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Wing initially followed his uncle and cousins into the family business, as did most of the second-generation Chinese in Phoenix. But his career ambitions outstripped those of most of his generation--and scandalized some of his relatives, according to his children.

Even as he prepared to enter a traditional marriage arranged by his uncle Henry, Wing notified his intended that he wanted to become a lawyer some day. His marriage to sixteen-year-old Rose Wong, whom he never saw before her arrival from China just in time for the wedding, carried obligations in both directions, Ong-Sakata explains. "She promised to support him in his goal to become a lawyer, but in return he had to promise to help her brother and sister emigrate," Ong-Sakata says. "That's the way it worked with arranged marriages. It was a pact and each side got something from it."

Profits from their grocery store were counted in pennies, and their first child was born in the back room. Nevertheless, recalls Ong-Sakata, "my father made good on his promise to bring my uncle and auntie over, and they helped Mom run the store while my dad went to law school in Tucson."

At the time Wing Ong entered law school, Phoenix's small population of Chinese was occupied almost exclusively in the grocery, laundry, and restaurant businesses, or were raising the produce that supplied the groceries and restaurants. The notion of seeking an advanced degree, let alone running for political office, was beyond imagining to most of Wing's generation.

Wing Ong graduated at the top of his law class in 1943 and became one of only eight Chinese-American lawyers in the U.S. He set up a storefront office next to the Wing F. Ong grocery store at 13th and Jefferson Streets across from Booker T. Washington Elementary School (now the New Times building.) Wing ran for the state House of Representatives as a Democrat in 1946 and was elected, the first Chinese American in the country to achieve such status. Over the course of his career, he was elected twice to the state House and once to the state Senate.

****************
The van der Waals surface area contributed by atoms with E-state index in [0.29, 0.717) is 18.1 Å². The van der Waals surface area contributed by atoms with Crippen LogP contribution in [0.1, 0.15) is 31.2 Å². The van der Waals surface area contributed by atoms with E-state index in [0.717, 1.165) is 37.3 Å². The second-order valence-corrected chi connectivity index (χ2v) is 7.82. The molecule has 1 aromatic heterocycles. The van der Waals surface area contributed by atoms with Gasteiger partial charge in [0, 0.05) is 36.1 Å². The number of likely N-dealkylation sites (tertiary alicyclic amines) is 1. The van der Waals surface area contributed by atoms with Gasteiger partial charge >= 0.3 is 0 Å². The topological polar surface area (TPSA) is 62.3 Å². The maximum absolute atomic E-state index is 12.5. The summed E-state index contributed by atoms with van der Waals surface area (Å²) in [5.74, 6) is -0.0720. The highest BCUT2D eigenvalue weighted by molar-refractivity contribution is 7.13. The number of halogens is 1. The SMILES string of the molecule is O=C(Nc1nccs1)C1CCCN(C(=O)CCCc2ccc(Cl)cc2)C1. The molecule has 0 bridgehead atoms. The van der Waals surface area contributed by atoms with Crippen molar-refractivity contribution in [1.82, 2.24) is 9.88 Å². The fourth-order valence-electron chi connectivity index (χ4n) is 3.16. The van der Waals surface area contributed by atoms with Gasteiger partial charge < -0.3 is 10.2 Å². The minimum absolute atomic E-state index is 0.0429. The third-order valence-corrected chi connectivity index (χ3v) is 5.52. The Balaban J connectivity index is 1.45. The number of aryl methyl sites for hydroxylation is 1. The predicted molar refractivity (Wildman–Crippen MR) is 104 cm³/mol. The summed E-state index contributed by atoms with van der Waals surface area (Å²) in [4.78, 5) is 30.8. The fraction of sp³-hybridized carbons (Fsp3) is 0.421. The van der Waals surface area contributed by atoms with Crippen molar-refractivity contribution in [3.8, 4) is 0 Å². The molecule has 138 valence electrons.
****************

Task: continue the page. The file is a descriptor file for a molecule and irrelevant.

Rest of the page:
As a lawyer, Wing Ong represented the poor of Phoenix and battled immigration laws on behalf of newly arrived Chinese in San Francisco. In political life, he backed welfare, education and job-security measures.

Meanwhile, Henry Sr. helped establish the First Chinese Baptist Church in Phoenix. Henry Jr. remains active in the church and has been a trustee for Grand Canyon College (now University) and has served as state president for the Gideons and the Baptist Children's Home. Fred Ong taught night courses in citizenship to recent immigrants under a program sponsored by the Chinese Chamber of Commerce and the American Legion in Phoenix.

The resemblance between the Ongs' story and a series of Currier & Ives tableaux, unmarked by black sheep or other blemishes, is no accident. "We were able to establish ourselves because we were honest; we were involved in legitimate, honest businesses," Fred Ong says. "It is not that we're smarter than other people; it's that we work harder."

In America, this is the recipe for success. Or it should be. But the younger Ongs--and other Asian Americans of their generation--say the recent tide of ethnically motivated violence across the U.S. offers discouraging evidence that, once again, someone is tilting the game.

"I'D LIKE MY CHILDREN to be able to walk down the streets of Detroit and not get beat to death because they're Asian."

Madeline Ong-Sakata, who's in her fifties, sounds almost flippant as she responds to a question about her hopes for her children. But her underlying sentiment of frustration, fear and anger is echoed often by members of her generation as they confront a new set of barriers based on stereotypes, discrimination and downright resentment.

"Throughout the country there's been a well-documented rise in anti-Asian sentiment in recent years," notes Richard Nagasawa. "It's a particular concern to parents like Madeline whose children are just reaching adulthood."

Within the past year, vandals in the Phoenix metro area have attacked a Chinese cultural center in Chandler, and the offices of the Japanese-American Citizens League have been hit twice, most recently last month. "Everything seemed fine here until the vandalizing of the Chinese cultural center in November," Ong-Sakata says.

The emergence of hate crimes like the 1982 murder of Detroit resident Vincent Chin, beaten to death on the eve of his wedding by two unemployed white autoworkers he'd never met, sends a chilling message to Asian-American parents. "I think it's economic--people have to blame someone for the hard times," Ong-Sakata says. "The beginning of hate crimes in Phoenix coincided with the appearance of skinheads, according to the police. I think it's a small group of people who are actually doing the violence, but it reflects a wider attitude.

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Kathleen Stanton